Elon Musk has blocked James Woods on X after the actor criticized the tech mogul's move to eliminate the block function from the platform formerly known as Twitter.
Musk previously told Woods to delete his account after the "Vampires" star lamented that, without the block feature, the website would become "untenable" for people like him "who are willing to share their identities."
"If [Musk] does this, I will have no choice but to retire from this site," Woods posted on Friday.
Read more: Elon Musk says X will get rid of blocking
In recent days, Musk has been mocking and blocking opponents of his as-yet unrealized decision to remove the block option — which allows users to prevent certain accounts from engaging with them on the platform.
"I’m having a good time blocking people who complain that blocking is going away," Musk posted on Sunday, along with a crying-laughing emoji.
The SpaceX and Tesla co-founder has repeatedly defended his decision to end blocking by laying out a larger plan to "strengthen the mute function by making anything posted by the muted account invisible" to the muter. He has assured users that they will still have the ability to block people from direct-messaging them.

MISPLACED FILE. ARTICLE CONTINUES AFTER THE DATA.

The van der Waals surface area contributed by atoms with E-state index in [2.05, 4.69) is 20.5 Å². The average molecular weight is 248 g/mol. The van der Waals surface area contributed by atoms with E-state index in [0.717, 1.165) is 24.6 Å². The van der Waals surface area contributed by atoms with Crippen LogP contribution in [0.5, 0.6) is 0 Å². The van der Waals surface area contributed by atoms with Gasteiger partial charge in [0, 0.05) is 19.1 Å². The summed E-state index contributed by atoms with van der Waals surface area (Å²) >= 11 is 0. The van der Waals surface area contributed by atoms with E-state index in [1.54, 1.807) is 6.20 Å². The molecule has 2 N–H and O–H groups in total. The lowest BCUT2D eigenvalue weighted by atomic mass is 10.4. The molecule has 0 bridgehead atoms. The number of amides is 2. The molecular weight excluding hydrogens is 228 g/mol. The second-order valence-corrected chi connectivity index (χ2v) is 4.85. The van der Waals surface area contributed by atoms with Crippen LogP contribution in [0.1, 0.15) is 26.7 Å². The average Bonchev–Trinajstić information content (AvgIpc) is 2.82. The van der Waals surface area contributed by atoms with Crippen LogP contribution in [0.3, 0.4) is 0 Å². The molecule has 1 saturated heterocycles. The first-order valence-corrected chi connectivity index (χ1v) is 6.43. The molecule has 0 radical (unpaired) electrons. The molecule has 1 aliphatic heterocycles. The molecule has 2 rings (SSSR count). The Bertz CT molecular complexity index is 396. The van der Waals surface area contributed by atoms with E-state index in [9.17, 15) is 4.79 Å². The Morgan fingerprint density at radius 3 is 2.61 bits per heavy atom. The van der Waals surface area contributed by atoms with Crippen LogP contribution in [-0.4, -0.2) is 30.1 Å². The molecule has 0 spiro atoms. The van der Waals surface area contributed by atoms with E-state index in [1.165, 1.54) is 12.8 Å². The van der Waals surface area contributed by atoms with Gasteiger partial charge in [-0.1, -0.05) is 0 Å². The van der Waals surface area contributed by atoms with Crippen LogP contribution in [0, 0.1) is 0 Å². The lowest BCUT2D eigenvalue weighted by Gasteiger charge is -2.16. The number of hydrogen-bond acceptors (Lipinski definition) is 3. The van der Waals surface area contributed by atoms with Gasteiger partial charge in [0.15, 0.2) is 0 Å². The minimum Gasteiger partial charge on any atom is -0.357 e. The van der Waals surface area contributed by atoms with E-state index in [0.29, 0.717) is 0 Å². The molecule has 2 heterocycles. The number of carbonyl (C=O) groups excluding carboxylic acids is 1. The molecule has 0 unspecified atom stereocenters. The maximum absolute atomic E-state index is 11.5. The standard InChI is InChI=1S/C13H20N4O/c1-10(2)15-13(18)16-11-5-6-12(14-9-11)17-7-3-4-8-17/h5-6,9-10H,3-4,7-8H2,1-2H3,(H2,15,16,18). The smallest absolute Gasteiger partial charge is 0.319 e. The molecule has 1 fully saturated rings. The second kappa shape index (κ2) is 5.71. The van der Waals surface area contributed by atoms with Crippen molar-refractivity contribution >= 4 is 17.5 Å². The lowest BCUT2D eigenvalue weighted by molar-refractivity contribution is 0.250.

Defenders of the block function say that removing it will cause harassment to spike on the platform and inflict greater harm on marginalized groups, such as women and people of color.
While speaking out against Musk, Woods said he was once "targeted by thirty trolls ... enlisted to harass" him while he was embroiled in a libel suit. In July 2015, the two-time Oscar nominee filed a $10-million complaint against an anonymous Twitter user who had allegedly falsely called him a cocaine addict during a malicious online campaign to "discredit and damage" the performer's reputation.
"If @elonmusk removes the ability to block concerted harassment by trolls or organized political entities, how will 'X' be any different from Jack Dorsey’s horrid Twitter?" Woods posted on Saturday.
"Musk, whom I once championed, is only doing this to protect his advertisers anyway. Users of X are mere pawns to turn the site into an electronic shopping mall. The man I thought was a defender of free speech is just another greedy capitalist. Disappointing, but not surprising."
After Musk blocked him, Woods remarked that his adversary had proved his point by sticking to his "prerogative." Following what he called an "astonishing" wave of support from fans, Woods ultimately decided that he will "never leave" X and will "only ever be silent when they find an excuse" to kick him off the platform.
Times intern Emerson Drewes and former staffer Ann M. Simmons contributed to this report.
This story originally appeared in Los Angeles Times.